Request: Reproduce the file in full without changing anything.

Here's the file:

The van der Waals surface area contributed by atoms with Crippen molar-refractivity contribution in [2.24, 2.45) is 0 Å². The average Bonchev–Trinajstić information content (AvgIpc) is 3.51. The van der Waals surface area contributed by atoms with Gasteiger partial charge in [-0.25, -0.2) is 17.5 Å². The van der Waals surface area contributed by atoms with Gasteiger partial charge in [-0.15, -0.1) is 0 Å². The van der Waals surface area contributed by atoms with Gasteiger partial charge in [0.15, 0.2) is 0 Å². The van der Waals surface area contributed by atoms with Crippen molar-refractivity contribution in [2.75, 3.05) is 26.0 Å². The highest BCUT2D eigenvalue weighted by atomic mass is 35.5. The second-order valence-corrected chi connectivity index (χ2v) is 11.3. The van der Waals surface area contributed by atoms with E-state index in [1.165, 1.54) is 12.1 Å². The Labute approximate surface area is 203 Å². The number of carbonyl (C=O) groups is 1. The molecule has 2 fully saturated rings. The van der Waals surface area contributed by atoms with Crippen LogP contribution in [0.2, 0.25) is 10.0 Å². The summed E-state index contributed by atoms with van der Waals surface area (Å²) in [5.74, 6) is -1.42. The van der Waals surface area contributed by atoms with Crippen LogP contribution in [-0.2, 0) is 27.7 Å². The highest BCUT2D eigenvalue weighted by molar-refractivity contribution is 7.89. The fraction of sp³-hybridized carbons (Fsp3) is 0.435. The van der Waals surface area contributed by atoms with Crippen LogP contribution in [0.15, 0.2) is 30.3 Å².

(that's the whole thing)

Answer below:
The van der Waals surface area contributed by atoms with Crippen molar-refractivity contribution in [2.24, 2.45) is 0 Å². The average Bonchev–Trinajstić information content (AvgIpc) is 3.51. The van der Waals surface area contributed by atoms with Gasteiger partial charge in [-0.25, -0.2) is 17.5 Å². The van der Waals surface area contributed by atoms with Gasteiger partial charge in [-0.15, -0.1) is 0 Å². The van der Waals surface area contributed by atoms with Gasteiger partial charge in [0.15, 0.2) is 0 Å². The van der Waals surface area contributed by atoms with Crippen molar-refractivity contribution in [2.75, 3.05) is 26.0 Å². The highest BCUT2D eigenvalue weighted by atomic mass is 35.5. The second-order valence-corrected chi connectivity index (χ2v) is 11.3. The van der Waals surface area contributed by atoms with E-state index in [1.165, 1.54) is 12.1 Å². The Labute approximate surface area is 203 Å². The number of carbonyl (C=O) groups is 1. The molecule has 2 fully saturated rings. The van der Waals surface area contributed by atoms with Crippen LogP contribution in [0.2, 0.25) is 10.0 Å². The summed E-state index contributed by atoms with van der Waals surface area (Å²) in [5.74, 6) is -1.42. The van der Waals surface area contributed by atoms with Crippen LogP contribution in [-0.2, 0) is 27.7 Å². The highest BCUT2D eigenvalue weighted by molar-refractivity contribution is 7.89. The fraction of sp³-hybridized carbons (Fsp3) is 0.435. The van der Waals surface area contributed by atoms with Crippen LogP contribution in [0.15, 0.2) is 30.3 Å².